I have done quite a lot of things as a kid to live my life. Writing short stories, singing in a band, painting my classroom with illustrations from the text book (thanks to my father’s genes) and other stuff related to school and life. Luckily I was raised as a 90s kid, so my eye for games was totally different. As a kid in India, I was taught by my elders that video games are bad for life, simply because you lose focus on real things, you over exert on your eyes and you tend to become forgetful. I would really doubt as a 26 year old man that these symptoms actually have a base in video gaming.
My earliest recollections of video gaming were sitting in front of a DOS computer at my father’s work desk in an advertising agency and playing countless hours of Prince of Persia or Paratrooper. My father would directly pick me up from my school, I’d hold his hand and walk into his office like I owned the darned place, and the very menu screen of the video game would bring joy to my eyes. These days you’ve got kids complaining about graphics and gameplay and stuff, those days games used to be based on a repetitive command. Cut that smile Vaas Montenegro!
I remember my parents never had any problems with gaming, because I was great with my Encarta too (Only 90s kids would know what Encarta is). And there came a year, 1997, and I was officially introduced to a drug called EA Sports FIFA 97 and Ashes 97. Those two sport games actually showed me why I must regularly spend my pocket money at the local cyber café (a 90s dad could hardly afford a computer at home) instead of playing on the SEGA cartridges. When people tell me that I have not grown up, I bad the biggest smile at the back of my mind, and barely managed to refrain from chuckling. The Verdict: I have grown alongside the biggest boom that technology has ever seen – Video Gaming.
It was only a few months back that my relatives from home called me up, asking me about how I’m managing with stuff here. The truth has to be told, and I told them that even though my regular industry isn’t that courteous in paying, the gaming scene is pretty much sorted, I’m getting to play and review some great games. They were astonished; they do not believe that one can call ‘that’ as a way of life or even a profession. For the next 30 minutes I tried to tell them how I played one of the greatest games of my life The Last Of Us, and they were like, son you’re losing grip.
I’ve always found a way out because of gaming, but thanks to illGaming and all the readers who share opinion with me, I’ve really found my faith and hope on this industry. Games are not a way of escaping or recreation for me anymore. Games define who I am. And favourite titles define the person that I am in skin and blood. I am like any ordinary citizen of my rational and empirical country, where gaming is still not considered as a serious art and entertainment form. This country needs more civil servants and doctors than it can afford. I do have my regular job and my 6-7 hours at home, the time when I game. I try not to take calls then and I try to enjoy my games against whatever boulders may arise.
Some people have taken to calling me stupid, some as ‘mental’, while others have completely given up any hopes of seeing my family in the next couple of years. This is not a sad tale that is fated to inspire you in the end. The facts are as straight as any struggling gamer’s life can be. I’ve lost both my parents with zero reaction time, and I do not need to hear from strange people what life has to offer me. I have so much love and respect for my parents that I can hold my mouth shut even if they want to argue with me on such matters. I wouldn’t say our parents would be exactly proud of our gaming streak, because there are flawed gamers within the society too. But if they see my love for video games, the way I live my life in Tamriel, fight super soldiers and help a child overcome an apocalyptic world, they’d love me too. I wouldn’t technically say that I was born to game, no one is born for a particular thing, but I think I was born to experience stuff like everyone else. And video games help me experience them, not day by day, but minute by minute. You fight the wars, you solve riddles that can change your future and you lead a generation, like they show in my favourite Playstation ad, Michael.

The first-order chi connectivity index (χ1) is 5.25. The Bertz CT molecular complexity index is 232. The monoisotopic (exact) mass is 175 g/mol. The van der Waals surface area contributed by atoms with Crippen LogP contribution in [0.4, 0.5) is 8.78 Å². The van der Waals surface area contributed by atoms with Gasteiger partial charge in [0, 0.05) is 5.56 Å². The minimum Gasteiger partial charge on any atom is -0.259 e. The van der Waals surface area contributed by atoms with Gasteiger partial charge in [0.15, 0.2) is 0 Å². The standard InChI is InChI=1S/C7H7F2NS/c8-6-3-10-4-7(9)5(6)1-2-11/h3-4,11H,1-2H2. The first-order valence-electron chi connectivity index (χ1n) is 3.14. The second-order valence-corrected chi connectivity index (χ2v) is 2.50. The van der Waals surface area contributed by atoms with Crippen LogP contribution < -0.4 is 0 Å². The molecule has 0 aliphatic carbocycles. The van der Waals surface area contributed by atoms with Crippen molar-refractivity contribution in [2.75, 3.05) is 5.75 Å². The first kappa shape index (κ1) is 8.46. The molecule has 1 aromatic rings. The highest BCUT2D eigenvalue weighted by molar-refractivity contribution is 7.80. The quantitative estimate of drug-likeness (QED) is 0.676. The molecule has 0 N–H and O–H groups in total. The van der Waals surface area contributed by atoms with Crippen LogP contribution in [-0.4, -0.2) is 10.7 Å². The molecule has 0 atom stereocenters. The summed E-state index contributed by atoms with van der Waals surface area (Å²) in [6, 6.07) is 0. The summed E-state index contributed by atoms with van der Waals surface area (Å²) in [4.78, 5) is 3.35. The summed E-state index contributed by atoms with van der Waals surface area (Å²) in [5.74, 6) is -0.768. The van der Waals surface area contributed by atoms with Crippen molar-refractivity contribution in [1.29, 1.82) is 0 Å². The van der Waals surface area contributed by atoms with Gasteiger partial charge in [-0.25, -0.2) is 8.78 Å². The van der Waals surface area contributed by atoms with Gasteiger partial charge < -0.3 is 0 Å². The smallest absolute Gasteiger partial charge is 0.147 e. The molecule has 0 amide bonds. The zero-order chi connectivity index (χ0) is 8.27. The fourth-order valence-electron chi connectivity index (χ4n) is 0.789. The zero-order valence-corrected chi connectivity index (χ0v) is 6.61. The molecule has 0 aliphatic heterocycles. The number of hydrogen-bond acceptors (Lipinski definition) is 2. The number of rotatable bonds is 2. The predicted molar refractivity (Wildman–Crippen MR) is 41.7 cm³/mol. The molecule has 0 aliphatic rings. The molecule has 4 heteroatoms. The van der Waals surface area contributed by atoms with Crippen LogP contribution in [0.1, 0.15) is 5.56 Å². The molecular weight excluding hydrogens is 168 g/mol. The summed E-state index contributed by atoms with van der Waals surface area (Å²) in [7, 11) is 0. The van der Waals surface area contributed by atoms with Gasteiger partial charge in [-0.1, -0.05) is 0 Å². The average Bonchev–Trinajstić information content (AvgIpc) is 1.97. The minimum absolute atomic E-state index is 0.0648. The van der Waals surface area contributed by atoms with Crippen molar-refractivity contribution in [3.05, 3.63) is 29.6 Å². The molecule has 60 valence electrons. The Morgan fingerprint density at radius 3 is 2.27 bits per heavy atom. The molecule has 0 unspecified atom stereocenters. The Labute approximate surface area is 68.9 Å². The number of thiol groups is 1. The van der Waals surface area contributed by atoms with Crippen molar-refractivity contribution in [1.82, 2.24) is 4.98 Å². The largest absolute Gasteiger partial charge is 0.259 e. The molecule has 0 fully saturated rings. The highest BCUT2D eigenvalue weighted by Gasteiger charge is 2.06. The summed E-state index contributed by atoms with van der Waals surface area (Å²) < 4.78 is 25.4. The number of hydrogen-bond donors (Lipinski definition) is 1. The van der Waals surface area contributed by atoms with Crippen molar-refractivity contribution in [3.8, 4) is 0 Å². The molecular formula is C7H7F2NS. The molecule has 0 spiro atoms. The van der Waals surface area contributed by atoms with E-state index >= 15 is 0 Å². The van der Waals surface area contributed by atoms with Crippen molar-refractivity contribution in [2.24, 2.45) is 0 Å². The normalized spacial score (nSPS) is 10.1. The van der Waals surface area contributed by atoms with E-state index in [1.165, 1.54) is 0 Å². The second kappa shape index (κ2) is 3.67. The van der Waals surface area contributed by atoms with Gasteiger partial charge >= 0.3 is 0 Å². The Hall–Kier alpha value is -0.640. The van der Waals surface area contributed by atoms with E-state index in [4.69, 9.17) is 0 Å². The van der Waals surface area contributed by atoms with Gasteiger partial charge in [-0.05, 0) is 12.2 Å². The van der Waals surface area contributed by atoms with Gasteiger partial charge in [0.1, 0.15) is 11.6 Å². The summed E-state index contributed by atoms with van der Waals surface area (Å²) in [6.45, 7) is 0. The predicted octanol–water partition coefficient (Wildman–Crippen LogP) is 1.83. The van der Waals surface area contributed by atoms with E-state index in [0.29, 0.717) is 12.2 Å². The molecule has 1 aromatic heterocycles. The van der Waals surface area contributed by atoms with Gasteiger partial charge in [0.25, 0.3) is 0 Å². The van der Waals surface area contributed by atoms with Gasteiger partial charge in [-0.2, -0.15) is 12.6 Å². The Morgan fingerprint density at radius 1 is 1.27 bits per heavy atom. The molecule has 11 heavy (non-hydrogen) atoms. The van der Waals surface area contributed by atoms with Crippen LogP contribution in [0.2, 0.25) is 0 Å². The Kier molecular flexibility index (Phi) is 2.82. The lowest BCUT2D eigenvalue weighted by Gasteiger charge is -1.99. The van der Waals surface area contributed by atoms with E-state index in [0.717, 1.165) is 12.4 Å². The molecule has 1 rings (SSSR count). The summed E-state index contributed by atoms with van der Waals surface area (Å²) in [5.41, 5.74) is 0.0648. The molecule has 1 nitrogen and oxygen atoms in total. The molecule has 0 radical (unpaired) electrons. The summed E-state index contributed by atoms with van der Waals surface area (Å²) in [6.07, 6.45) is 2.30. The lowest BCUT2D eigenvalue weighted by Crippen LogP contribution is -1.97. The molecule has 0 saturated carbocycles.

John Marston of Red Dead Redemption and Joel of The Last Of Us have made me cry in the end because through them I remember my father, I do not know how. I’ve already spoken of how that lady in Journey reminds me of my mother. These are ways in which video games have let me live my life, the way it was before. If one cannot see the depth of humanity and experiences in a 16 hour gameplay, it’s too bad for him or her I guess, because life is beautiful and he/she has certainly missed it.
If you have a passion for video games do not settle down in life as a rich fat banker. Love your people, visit your hometown, and then when you are all by yourself, gain more experiences from life by gaming. The only issue for gamers in a country like India is perhaps the money bit, but if you look into the kind of detailing, passion and hard work that goes into making a game, you’ll realize you are but supporting an art form. Games will teach you to be patient, they will be there for you when there will be no one and games will certainly make you laugh and cry, even though you know the storyline.
Games will teach you how you can contribute to humanity, and in how many ways and maybe in how many spawns. Until then, love or hate me for being such a gamer.